Japan: PM Shinzo Abe calls early election in December
Japanese PM Shinzo Abe has called snap election in December, two years ahead of schedule.
At a news briefing, Shinzo Abe said he would dissolve parliament on November 21 and was also delaying a planned but unpopular increase in sales tax.
The prime minister was elected in 2012 with an ambitious plan to revive the economy, but has struggled to do so.
Shinzo Abe’s popularity has fallen but he is expected to win the election, which will take place in mid-December.
“I will dissolve the lower house on 21 [November] ,” Shinzo Abe said.
His party, the Liberal Democrats, already has a majority in the lower house, but analysts said Shinzo Abe hoped to consolidate power over an opposition party which is in disarray.
Shinzo Abe’s popularity fell below 50%. In another year from now he may face a very tough battle to get re-elected.
An early election means he is almost certain to win another majority.
The rise in Japan’s sales tax was legislated by the previous government in 2012 to curb Japan’s huge public debt, which is the highest among developed nations.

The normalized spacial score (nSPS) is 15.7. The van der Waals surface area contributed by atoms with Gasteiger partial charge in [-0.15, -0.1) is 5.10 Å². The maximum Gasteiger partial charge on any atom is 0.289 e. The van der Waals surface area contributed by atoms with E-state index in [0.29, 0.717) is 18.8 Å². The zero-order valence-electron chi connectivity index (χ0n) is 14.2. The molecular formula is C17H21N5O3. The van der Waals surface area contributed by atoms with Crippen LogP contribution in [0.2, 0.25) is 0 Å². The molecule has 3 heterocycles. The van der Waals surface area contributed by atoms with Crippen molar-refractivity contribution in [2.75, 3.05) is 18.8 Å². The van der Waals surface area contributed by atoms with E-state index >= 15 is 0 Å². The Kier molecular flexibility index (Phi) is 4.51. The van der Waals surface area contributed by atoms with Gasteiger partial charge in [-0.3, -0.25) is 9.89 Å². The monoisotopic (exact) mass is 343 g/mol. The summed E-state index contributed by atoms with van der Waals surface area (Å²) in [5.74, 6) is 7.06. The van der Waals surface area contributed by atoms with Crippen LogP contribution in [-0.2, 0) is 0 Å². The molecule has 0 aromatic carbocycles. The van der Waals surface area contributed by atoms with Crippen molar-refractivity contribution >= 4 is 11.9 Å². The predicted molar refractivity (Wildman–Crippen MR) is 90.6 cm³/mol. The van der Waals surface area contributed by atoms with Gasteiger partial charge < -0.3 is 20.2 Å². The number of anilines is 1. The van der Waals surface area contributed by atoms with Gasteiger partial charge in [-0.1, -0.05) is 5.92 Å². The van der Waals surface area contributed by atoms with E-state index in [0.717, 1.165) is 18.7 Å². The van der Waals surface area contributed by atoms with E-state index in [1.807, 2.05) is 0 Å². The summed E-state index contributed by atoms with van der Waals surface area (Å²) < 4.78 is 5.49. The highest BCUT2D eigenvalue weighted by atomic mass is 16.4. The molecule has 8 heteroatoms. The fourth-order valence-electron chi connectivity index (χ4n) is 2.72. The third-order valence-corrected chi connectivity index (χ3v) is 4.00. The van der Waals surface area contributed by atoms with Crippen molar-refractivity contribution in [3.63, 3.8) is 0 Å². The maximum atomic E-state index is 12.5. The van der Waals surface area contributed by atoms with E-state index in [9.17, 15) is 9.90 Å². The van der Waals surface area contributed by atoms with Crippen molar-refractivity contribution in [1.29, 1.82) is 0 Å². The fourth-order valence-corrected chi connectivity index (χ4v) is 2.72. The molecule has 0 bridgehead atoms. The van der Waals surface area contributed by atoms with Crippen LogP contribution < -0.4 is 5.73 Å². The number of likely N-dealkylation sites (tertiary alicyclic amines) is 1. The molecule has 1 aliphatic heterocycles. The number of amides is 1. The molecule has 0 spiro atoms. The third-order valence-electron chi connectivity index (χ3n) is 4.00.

The first rise – from 5% to 8% – took place in April.
Shinzo Abe’s government had hoped the increase would boost income but instead Japanese consumers stopped spending.
Figures released on November 17 showed Japan had fallen back into a technical recession.
The second increase, to 10%, was set for October 2015 but will now be delayed by at least 18 months.
An election does not need to be held until 2016.
Howevr, Shinzo Abe is looking for a secure mandate ahead of introducing unpopular policies that could see his popularity fall even further, correspondents say.
He has strongly advocated restarting Japan’s nuclear power generation plants, all of which were shut down amid public anger after the Fukushima disaster in 2011.
Before the accident about 30% of Japan’s power was nuclear-generated, and the prime minister says the shutdown is damaging the economy because of expensive energy imports.
Shinzo Abe has also supported a reinterpretation of Japan’s constitution that would allow the use of force to act to defend allies, known as collective self-defense.
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